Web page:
We're dangerously far into the song before Sedarius offers, tentatively, "Is it something from Happy Days?"
"Naw," Lekira argues, "it's from Grease. It's Elvis."
That's not completely absurd. This version does have a rockabilly, boogie-ish beat. But inside, I cringe. I tell them the original is a rap song. With looks of pure surprise, they lean in closer.
Sedarius blurts out with pride, "Run-DMC!"
I tell him no, but this group was big at the same time as Run-DMC.
Furrowed brows. I offer more hints, saying this was by the first big white rap act.
"Ice T," Nancy says, and the others nod.
"Ice T isn't white," I tell her.
"No, he's white. I know that."
I wonder if she's thinking of Vanilla Ice but let it go.
Finally, I stop the song and play them the original. They giggle as they realize how the version we just heard morphs so neatly back into rap. Sylvia says she recognizes the beat from a video game. Still no takers on the artist, though. I give up and tell them it's the Beastie Boys.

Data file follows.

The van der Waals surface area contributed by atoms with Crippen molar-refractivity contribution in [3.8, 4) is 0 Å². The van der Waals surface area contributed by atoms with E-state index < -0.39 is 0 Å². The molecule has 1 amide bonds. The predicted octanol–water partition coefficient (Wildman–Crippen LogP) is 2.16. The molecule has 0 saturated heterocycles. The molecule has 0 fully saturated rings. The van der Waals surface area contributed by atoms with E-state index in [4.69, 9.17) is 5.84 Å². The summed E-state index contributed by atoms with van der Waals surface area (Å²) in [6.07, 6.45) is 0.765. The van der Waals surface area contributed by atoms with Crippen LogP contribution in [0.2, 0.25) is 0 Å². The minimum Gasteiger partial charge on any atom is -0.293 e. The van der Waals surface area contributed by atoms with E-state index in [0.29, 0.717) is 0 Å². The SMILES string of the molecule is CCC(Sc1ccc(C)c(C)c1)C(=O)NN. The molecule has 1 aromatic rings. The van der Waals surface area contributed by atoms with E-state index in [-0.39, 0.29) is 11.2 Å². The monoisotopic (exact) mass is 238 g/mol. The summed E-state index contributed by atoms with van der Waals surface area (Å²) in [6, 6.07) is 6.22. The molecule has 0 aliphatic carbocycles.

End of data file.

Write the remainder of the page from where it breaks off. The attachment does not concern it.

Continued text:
"You guys don't know the Beastie Boys?"
Sedarius speaks up for the group. "We're young, miss. We were barely born when Run-DMC came out."
"Stuck in Thee Garage," The Dirtbombs
On the heels of the Beastie Boys debacle I present them with "Stuck in Thee Garage" by garage rockers the Dirtbombs. I know how they feel about rock and roll. I know they hate guitars. But I can't wait to unleash the fact that Mick Collins, quite possibly modern rock's savior, is a "brother."
"That's too annoying," says Nancy. "It makes your head hurt."
Now there's irony for you: teenagers repeating an older generation's opinion of rock and roll.
"The singer and guitarist is black," I tell them.
"He's not black," Sedarius counters.
"What made him do this?" Lekira asks, pained.
I offer that he's breaking some ground, countering the stereotype that black artists do only rap or R&B.
"Well, he should give it up," Sedarius says, unimpressed.
"He's making us look bad," Lekira agrees. So much for diversity.
I've pretty much resigned myself to closed minds for today, so I leave our encounter on a pleasant note. This song brings smiles and seat-dancing all around.
"The way he talks about her reminds you of how we do [each other] in school," Sylvia says.
I ask if the sudden mainstream acceptance of OutKast strikes them as "bootleg" (see: lame, bad), and Sedarius shakes his head. "Everybody likes to listen to OutKast. White folks, black folks, Hispanic folks. That's something good."
Still, no love for Mick Collins? Damn.